01
Houses
02

Ancient Egyptian Civilization

The tombs were the place were Egyptian art (painting, sculpture and jewelry) reached its highest. Tombs varied along the time. The first type were pyramids and mastabas (small buildings made of mud brick, rectangular in plan with sloping sides and a flat roof, leading to a well carved in the ground leading to the funerary chamber), then speos (rock cut chapels in rocky cliffs).The tombs were richly adorned with art works: sculptures in painted wood, stone or ceramic dishes, coffins with the dead person's effigy, wall paintings in vivid colors and stone reliefs. Still, Egyptian art varied very little along the centuries.

01
Ancient Egyptian Civilization
02

Egyptian Pantheon

The main Egyptian god was Amon Re, the king of all gods. The god Ra Harakti was represented with human body and falcon head. His daughter was Maat, the goddess of truth and justice. One important Egyptian symbol was that of the solar disk surrounded by the sacred snake.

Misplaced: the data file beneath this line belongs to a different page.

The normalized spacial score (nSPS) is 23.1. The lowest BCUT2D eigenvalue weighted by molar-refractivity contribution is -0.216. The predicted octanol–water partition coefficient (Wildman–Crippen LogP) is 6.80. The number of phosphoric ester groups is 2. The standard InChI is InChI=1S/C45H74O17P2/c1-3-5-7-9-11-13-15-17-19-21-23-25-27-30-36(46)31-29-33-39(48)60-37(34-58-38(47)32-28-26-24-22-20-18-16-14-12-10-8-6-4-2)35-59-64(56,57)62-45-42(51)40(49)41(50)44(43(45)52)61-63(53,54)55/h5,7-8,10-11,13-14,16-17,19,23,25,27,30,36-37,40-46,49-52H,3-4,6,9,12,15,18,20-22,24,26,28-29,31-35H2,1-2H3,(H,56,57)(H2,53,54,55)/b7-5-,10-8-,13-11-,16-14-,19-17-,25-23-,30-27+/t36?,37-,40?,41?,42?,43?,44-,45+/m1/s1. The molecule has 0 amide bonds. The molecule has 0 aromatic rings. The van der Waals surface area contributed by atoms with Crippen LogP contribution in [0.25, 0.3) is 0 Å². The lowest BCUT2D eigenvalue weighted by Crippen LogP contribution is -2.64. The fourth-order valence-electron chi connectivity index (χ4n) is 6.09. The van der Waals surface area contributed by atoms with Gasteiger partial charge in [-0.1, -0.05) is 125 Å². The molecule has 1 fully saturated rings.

01
Egyptian Pantheon
02

Mummification-Crocodile

Crocodiles were sacred in the ancient Egypt, and they were even embalmed; large embalmed crocodiles were found in many tombs and sacred edifices.

01
Mummification-Crocodile
02

Ibis

Ibis was a sacred bird.

01
Ibis
02

Mummification-Dog

Egyptians used to embalm baboons, cats, dogs, falcons, mice (representing the hearts of the sinners, offered to Osiris, the god of death).

01
Mummification-Dog
02

Prostheses

Human mummies show that Egyptians used prostheses 3,000 years ago.

01
Prostheses
02

Fellahs